|Volume 18 Number 5 May 2016||
Can a Christian Worship
Anywhere on the Lord’s Day?
Louis Rushmore, Editor
Someone posed the question, “Can a Christian worship anywhere on the Lord’s Day?” Though not entirely sure what the person asking the question had in mind, there are some things that we can answer respecting the query.
In the first century, Christians worshipped with each other, of course. The first benchmark for Christian worship is that Christians assemble together for the purpose of worshipping God in spirit and in truth (John 4:23-24). “Now on the first day of the week, when the disciples came together to break bread, Paul, ready to depart the next day, spoke to them and continued his message until midnight. There were many lamps in the upper room where they were gathered together” (Acts 20:7-8 NKJV). “…when you come together as a church…” (1 Corinthians 11:18). “…come together in one place…” (1 Corinthians 11:20, 33). “…the whole church comes together in one place…” (1 Corinthians 14:23). The writer of Hebrews cautioned first century Christians against failing to assemble with each other (Hebrews 10:25).
The location or where Christians assembled in the first century varied between public places (Acts 2:46; 3:1, 6; 5:42; 20:20) and private homes (Romans 16:5; 1 Corinthians 16:19; Colossians 4:15; Philemon 2). There were no church-owned meetinghouses for the first 200 years after the establishment of the Lord’s church. The place of worship was not as significant as the Christian worship itself. The place of worship wasn’t especially holy, but the worshippers were holy (2 Corinthians 1:1; Ephesians 6:1) as well as in the presence of Deity during worship (Matthew 18:20; 26:29).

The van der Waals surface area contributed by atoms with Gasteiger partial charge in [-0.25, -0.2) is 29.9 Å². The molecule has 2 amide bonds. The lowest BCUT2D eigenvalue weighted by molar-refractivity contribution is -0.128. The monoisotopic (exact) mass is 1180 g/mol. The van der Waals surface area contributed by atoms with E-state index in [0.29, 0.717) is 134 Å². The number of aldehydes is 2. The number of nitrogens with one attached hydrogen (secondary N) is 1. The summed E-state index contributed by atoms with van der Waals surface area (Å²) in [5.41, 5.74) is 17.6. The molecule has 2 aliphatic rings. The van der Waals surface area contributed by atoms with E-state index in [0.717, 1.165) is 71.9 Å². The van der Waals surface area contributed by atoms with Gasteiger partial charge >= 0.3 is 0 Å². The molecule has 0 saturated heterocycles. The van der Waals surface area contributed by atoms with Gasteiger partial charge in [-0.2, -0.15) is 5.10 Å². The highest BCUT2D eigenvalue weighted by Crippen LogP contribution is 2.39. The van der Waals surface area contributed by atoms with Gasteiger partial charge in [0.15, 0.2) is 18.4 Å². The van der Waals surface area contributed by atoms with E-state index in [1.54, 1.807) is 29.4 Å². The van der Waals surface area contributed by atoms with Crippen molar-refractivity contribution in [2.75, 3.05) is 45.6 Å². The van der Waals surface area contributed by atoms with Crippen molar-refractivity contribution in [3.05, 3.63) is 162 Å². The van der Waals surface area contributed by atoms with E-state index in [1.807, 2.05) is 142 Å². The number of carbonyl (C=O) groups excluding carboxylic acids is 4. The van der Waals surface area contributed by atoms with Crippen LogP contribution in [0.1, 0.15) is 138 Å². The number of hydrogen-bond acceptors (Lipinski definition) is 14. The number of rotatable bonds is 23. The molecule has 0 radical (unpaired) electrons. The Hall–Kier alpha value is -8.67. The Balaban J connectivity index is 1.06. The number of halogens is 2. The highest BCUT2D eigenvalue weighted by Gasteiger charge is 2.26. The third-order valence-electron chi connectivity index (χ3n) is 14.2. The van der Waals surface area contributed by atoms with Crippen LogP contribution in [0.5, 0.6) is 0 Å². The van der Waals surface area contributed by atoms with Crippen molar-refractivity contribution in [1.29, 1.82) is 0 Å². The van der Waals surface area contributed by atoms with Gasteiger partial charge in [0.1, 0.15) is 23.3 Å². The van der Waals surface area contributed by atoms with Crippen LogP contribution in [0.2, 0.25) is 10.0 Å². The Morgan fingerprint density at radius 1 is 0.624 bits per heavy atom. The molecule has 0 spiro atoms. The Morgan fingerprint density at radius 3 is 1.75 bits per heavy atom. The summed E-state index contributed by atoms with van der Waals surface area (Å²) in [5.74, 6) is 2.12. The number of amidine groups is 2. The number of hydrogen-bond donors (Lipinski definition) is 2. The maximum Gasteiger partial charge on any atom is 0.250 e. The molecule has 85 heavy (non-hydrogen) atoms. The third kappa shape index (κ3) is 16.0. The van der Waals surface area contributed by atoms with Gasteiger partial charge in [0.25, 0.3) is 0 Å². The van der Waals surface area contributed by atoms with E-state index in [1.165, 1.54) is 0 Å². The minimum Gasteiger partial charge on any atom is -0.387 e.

Today, Christians will assemble on the Lord’s Day to worship with other Christians, but the place where these Christians gather for worship is not as important as the worship itself. That worship will be in spirit and in truth. As such, then, assembling with denominational people, characteristically who wear manmade names, follow manmade creeds, practice manmade worship and refuse our Lord’s redemptive plan (Mark 16:16), is not the same as assembling for worship with fellow Christians.
Are the Gospel Records
Old Testament or New Testament?
Louis Rushmore, Editor
Sir, I thank you and the group of Gospel Gazette very much for the marvelous work you guys are doing in America, and we in Nigeria are so proud of you. My question is as follows: I met a preacher, and he said that all the commandments of Jesus Christ and all of His teachings in all the books of the account of the Gospel before His resurrection are not for Christians. He said anyone who is quoting anything Christ said before His death as an authority is not a Christian and is guilty of following the Law of Moses. For example he said that we are not supposed to quote Christ in Matthew 19:4-12 when we are discussing marriage; likewise we are not supposed to quote Matthew 18:15-17 when we are resolving disputes with our fellow brethren. He also said that the Lord’s Supper command of Christ in Luke 22:16-20 is not a command but prophesy. He said that the reason is that Christ never revealed any of His New Testament doctrines to anyone before He died, and he supported his believe with Ephesians 3:3-5 and John 6:38. Please sir, help me out on this because I am really confused.